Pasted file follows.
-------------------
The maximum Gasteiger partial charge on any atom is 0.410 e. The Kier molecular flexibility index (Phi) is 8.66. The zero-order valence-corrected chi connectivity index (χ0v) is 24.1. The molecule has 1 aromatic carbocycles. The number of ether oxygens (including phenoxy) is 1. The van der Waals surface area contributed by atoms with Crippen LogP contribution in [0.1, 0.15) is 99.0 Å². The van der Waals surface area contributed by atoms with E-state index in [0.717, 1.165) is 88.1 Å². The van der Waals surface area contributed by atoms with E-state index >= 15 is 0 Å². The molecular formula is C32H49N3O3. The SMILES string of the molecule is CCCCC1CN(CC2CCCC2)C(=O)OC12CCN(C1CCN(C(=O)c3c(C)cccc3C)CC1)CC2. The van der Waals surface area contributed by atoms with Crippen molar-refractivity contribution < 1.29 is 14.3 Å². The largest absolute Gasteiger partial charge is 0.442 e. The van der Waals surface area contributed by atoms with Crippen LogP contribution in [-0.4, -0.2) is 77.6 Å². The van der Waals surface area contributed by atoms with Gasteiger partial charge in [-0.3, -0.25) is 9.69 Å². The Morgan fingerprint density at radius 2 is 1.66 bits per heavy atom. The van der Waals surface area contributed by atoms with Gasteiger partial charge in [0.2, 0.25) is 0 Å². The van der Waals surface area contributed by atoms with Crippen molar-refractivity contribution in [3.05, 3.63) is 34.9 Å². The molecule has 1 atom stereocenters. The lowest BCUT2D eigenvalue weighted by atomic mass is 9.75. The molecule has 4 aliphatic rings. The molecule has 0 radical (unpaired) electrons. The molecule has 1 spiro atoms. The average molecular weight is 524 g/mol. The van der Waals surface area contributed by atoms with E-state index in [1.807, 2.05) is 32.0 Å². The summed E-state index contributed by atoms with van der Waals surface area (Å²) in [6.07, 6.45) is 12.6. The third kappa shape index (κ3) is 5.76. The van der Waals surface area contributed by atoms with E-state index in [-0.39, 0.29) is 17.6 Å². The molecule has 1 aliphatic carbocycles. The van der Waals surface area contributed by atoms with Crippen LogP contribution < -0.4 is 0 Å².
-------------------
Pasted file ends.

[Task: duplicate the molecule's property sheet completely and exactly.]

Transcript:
The maximum Gasteiger partial charge on any atom is 0.410 e. The Kier molecular flexibility index (Phi) is 8.66. The zero-order valence-corrected chi connectivity index (χ0v) is 24.1. The molecule has 1 aromatic carbocycles. The number of ether oxygens (including phenoxy) is 1. The van der Waals surface area contributed by atoms with Crippen LogP contribution in [0.1, 0.15) is 99.0 Å². The van der Waals surface area contributed by atoms with E-state index in [0.717, 1.165) is 88.1 Å². The van der Waals surface area contributed by atoms with E-state index >= 15 is 0 Å². The molecular formula is C32H49N3O3. The SMILES string of the molecule is CCCCC1CN(CC2CCCC2)C(=O)OC12CCN(C1CCN(C(=O)c3c(C)cccc3C)CC1)CC2. The van der Waals surface area contributed by atoms with Crippen molar-refractivity contribution < 1.29 is 14.3 Å². The largest absolute Gasteiger partial charge is 0.442 e. The van der Waals surface area contributed by atoms with Crippen LogP contribution in [-0.4, -0.2) is 77.6 Å². The van der Waals surface area contributed by atoms with Gasteiger partial charge in [-0.3, -0.25) is 9.69 Å². The Morgan fingerprint density at radius 2 is 1.66 bits per heavy atom. The van der Waals surface area contributed by atoms with Gasteiger partial charge in [0.2, 0.25) is 0 Å². The van der Waals surface area contributed by atoms with Crippen molar-refractivity contribution in [3.05, 3.63) is 34.9 Å². The molecule has 1 atom stereocenters. The lowest BCUT2D eigenvalue weighted by atomic mass is 9.75. The molecule has 4 aliphatic rings. The molecule has 0 radical (unpaired) electrons. The molecule has 1 spiro atoms. The average molecular weight is 524 g/mol. The van der Waals surface area contributed by atoms with E-state index in [1.807, 2.05) is 32.0 Å². The summed E-state index contributed by atoms with van der Waals surface area (Å²) in [6.07, 6.45) is 12.6. The third kappa shape index (κ3) is 5.76. The van der Waals surface area contributed by atoms with E-state index in [-0.39, 0.29) is 17.6 Å². The molecule has 1 aliphatic carbocycles. The van der Waals surface area contributed by atoms with Crippen LogP contribution < -0.4 is 0 Å².